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19 Nov, 2013 12:04

Russian court grants bail to 9 foreign Greenpeace activists

Russian court grants bail to 9 foreign Greenpeace activists

Nine foreign Greenpeace activists were granted bail by Russian court in the city of St. Petersburg. A total of 12 out of 30 crewmembers detained over the protest at an oil rig in the Barents Sea have had bail approved.

They all are to be released while awaiting trial as soon as Greenpeace makes bail for them.

The court in St. Petersburg on Tuesday set bail at 2 million rubles ($61,500) for each of them. Greenpeace said it would transfer the money as soon as possible. 

Greenpeace activists granted bail:

1.  Ana Paula Alminhana Maciel (BRA)

2.  Miguel Hernan Perez Orsi (ARG)

3.  David John Haussmann (NZ)

4.  Tomasz Dziemianczuk (PL)

5.  Camila Speziale (ARG)

6.  Cristian D'Alessandro (ITA)

7.  Paul Ruzycki (CAN)

8.  Sini Saarela (FI)

9.  Francesco Pisanu (FRA)

10. Yekaterina Zaspa (RUS)

11. Denis Sinyakov (RUS)

12. Andrey Allakhverdov (RUS)

“We still have no idea what conditions our friends will endure when they are released from jail, whether they will be held under house arrest or even allowed outside,” Greenpeace International Executive Director Kumi Naidoo, said reacting on news stressing that they were still “charged and could spend years behind bars if they are convicted.” 

On Monday another St. Petersburg court granted bail to three Russians who were aboard the ship: a doctor, Ekaterina Zaspa, freelance photographer Denis Sinyakov and Greenpeace Russia press office chief Andrey Allakhverdov.
Greenpeace said Tuesday that it has prepared 6 million rubles (US$184,500) in bail for the three Russian crewmembers. A wire transfer of the money is required within two working days.

A separate court in St Petersburg also on Monday refused to free Australian activist Colin Russell.

“Colin was refused bail and sent back to prison for three months. The Arctic 30 will not be free until every last one of them is back home with their families," Naidoo said.

Greenpeace International activist, one of the "Arctic 30," Ana Paula Alminhana Maciel from Brazil, holds a poster as she stands in a defendant cage in a court in Russia's second city of Saint Petersburg, on November 18, 2013.(AFP Photo / Olga Maltseva)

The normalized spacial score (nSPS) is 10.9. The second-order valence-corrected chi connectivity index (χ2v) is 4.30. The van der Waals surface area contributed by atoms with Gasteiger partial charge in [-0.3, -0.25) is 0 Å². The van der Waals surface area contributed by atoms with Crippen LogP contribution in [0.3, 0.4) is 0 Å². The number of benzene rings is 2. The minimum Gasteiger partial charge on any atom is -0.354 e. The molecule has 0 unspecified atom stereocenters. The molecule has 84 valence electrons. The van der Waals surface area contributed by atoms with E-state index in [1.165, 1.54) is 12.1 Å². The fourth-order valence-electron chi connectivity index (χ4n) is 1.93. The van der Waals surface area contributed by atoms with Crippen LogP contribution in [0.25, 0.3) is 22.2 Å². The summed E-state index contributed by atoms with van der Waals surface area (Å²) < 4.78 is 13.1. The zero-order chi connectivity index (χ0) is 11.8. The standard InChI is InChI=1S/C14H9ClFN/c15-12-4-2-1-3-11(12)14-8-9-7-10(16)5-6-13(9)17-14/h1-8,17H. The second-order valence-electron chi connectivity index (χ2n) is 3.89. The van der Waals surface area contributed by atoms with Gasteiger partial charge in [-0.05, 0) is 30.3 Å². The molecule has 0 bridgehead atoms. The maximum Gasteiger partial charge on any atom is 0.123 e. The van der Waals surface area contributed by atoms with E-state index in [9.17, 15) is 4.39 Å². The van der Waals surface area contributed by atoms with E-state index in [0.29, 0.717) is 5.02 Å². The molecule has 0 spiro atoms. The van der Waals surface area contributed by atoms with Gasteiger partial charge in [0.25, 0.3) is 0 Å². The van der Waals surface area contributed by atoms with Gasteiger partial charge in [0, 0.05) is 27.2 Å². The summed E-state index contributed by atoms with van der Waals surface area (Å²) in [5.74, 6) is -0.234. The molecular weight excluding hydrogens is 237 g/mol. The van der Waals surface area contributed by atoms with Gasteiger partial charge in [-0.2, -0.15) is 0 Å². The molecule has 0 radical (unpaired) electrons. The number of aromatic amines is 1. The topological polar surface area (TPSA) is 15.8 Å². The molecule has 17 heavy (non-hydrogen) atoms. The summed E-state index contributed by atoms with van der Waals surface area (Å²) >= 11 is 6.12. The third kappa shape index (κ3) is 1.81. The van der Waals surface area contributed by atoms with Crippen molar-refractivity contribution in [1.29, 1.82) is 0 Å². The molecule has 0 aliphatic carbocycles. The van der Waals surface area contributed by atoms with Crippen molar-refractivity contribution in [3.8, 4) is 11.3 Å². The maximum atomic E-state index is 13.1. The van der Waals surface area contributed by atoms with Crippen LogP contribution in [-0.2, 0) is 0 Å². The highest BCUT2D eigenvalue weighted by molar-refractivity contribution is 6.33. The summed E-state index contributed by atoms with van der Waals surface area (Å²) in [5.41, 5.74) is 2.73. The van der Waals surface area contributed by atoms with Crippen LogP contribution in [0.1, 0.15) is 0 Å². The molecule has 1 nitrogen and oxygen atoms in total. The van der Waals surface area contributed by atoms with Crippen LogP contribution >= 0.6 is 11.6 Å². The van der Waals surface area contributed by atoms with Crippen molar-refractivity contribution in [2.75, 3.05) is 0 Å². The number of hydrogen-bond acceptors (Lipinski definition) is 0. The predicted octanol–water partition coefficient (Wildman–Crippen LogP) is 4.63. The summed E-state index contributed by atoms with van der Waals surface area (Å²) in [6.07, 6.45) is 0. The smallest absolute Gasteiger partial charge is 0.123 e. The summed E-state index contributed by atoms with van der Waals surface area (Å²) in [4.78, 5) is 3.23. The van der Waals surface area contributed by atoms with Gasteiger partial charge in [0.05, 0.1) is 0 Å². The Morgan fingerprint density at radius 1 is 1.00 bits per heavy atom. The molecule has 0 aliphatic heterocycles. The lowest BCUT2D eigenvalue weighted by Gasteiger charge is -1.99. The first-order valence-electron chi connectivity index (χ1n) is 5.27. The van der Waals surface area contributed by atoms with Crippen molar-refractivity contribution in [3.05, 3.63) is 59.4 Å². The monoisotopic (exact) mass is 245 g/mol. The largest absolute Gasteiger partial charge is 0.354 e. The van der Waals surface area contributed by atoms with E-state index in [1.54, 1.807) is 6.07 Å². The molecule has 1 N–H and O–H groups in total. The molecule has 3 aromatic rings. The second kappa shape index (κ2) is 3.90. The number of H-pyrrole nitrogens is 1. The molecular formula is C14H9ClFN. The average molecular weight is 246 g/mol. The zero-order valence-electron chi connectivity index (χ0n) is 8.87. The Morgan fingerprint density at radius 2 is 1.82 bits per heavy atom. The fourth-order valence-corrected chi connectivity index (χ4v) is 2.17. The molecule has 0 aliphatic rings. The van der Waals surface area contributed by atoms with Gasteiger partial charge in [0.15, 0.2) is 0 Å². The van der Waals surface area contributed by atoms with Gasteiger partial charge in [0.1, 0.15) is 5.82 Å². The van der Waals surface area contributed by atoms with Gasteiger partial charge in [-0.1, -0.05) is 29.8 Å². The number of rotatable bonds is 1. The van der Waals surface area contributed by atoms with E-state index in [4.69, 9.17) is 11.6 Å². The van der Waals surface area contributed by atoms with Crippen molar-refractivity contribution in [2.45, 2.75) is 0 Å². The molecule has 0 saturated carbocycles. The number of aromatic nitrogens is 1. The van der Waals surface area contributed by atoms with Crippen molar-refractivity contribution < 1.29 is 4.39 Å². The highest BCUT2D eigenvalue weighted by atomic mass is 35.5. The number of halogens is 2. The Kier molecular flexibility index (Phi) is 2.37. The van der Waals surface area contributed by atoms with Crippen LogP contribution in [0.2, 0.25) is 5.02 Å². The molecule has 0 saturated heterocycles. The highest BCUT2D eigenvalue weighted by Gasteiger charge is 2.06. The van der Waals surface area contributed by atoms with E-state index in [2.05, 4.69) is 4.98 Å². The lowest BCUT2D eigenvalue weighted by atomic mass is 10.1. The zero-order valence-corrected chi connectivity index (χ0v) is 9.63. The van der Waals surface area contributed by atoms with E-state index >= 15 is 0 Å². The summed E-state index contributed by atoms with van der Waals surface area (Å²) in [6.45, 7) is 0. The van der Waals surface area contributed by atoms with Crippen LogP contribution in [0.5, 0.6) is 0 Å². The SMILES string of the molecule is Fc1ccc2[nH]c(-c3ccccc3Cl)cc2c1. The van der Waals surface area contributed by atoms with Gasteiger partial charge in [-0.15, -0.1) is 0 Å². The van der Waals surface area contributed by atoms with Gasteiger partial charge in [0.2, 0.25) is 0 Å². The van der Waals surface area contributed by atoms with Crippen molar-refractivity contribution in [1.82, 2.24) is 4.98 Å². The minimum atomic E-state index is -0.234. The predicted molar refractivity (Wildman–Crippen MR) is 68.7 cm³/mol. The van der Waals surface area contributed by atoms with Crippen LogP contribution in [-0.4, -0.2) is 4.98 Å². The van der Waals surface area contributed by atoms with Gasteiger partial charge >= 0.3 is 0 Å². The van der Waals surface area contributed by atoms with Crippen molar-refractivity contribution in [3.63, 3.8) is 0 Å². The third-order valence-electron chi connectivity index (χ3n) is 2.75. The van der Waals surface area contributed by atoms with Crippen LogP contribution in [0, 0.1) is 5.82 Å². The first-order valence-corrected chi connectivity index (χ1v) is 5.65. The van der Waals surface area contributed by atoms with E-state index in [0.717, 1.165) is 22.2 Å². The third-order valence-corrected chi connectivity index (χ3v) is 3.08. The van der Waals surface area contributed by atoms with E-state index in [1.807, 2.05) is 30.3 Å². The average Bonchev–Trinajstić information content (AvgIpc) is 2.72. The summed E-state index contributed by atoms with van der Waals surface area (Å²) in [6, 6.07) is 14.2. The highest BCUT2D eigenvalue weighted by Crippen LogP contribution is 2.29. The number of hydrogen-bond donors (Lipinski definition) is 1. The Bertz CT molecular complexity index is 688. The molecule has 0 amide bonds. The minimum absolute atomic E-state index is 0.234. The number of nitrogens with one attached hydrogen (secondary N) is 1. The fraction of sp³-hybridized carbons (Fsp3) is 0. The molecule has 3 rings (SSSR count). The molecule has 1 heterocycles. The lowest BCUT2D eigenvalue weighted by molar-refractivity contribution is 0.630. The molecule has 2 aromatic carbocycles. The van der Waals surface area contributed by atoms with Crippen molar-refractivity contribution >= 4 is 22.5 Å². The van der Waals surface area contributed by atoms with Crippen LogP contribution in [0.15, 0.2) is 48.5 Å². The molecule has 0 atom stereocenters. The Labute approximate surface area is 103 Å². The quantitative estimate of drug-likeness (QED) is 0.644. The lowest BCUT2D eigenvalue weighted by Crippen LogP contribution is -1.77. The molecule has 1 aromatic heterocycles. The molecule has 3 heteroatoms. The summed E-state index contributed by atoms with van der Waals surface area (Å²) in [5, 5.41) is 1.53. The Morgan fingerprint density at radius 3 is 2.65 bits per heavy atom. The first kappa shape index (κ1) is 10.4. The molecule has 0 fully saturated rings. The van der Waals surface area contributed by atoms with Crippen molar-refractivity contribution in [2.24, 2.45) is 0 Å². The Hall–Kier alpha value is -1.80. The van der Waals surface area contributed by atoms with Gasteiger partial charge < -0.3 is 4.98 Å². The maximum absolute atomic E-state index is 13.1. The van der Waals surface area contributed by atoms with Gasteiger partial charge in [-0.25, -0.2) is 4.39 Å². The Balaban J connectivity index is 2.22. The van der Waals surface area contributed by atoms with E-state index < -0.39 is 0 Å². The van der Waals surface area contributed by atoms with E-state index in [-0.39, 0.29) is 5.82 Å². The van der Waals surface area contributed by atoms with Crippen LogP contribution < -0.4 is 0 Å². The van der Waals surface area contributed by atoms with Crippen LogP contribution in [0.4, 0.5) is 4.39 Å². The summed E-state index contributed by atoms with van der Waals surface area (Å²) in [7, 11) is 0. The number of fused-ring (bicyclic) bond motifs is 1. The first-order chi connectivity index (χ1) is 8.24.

The 28 activists and two reporters from 18 different countries were arrested on September 19 following their protest at Gazprom’s Prirazlomnaya oil platform in the Barents Sea a day earlier.

They were first charged with piracy, which carries a possible jail sentence of 15 years. However, Russia’s Investigative Committee reduced the charges to hooliganism. The hooliganism charge carries a maximum penalty of seven years. 

At 21, Camila is the youngest member of the #Arctic30. She was excited and nervous about being so far from home http://t.co/d7BbMnsEY7

— Arctic Sunrise (@gp_sunrise) November 19, 2013

However, the environmental organization insists its activists are innocent of either charge. As one of the arguments against the piracy charges, Greenpeace said the Arctic Sunrise ship did not breach the 500-meter zone around the platform, adding that this could be proved by satellite data.

At the same time Russian prosecutors say Greenpeace activists “posed a real threat” to employees when they attempted to scale Gazprom’s Prirazlomnaya oil platform.

Meanwhile, the presidential adviser on human rights, Mikhail Fedotov, said on Tuesday that a two-month-long dispute over the Greenpeace activists could be solved diplomatically and “there is no juridical solution.”

“I think, this conflict should be settled on diplomatic level, there is no juridical solution,” Mikhail Fedotov, the head of the Human Rights Committee (HRC), said. "They did not seize anything. There was no hooliganism. There is nothing here,” he said. 

The HRC chief said he will send a letter of appreciation to general prosecution for not insisting on an extension of the detention of the Greenpeace activists.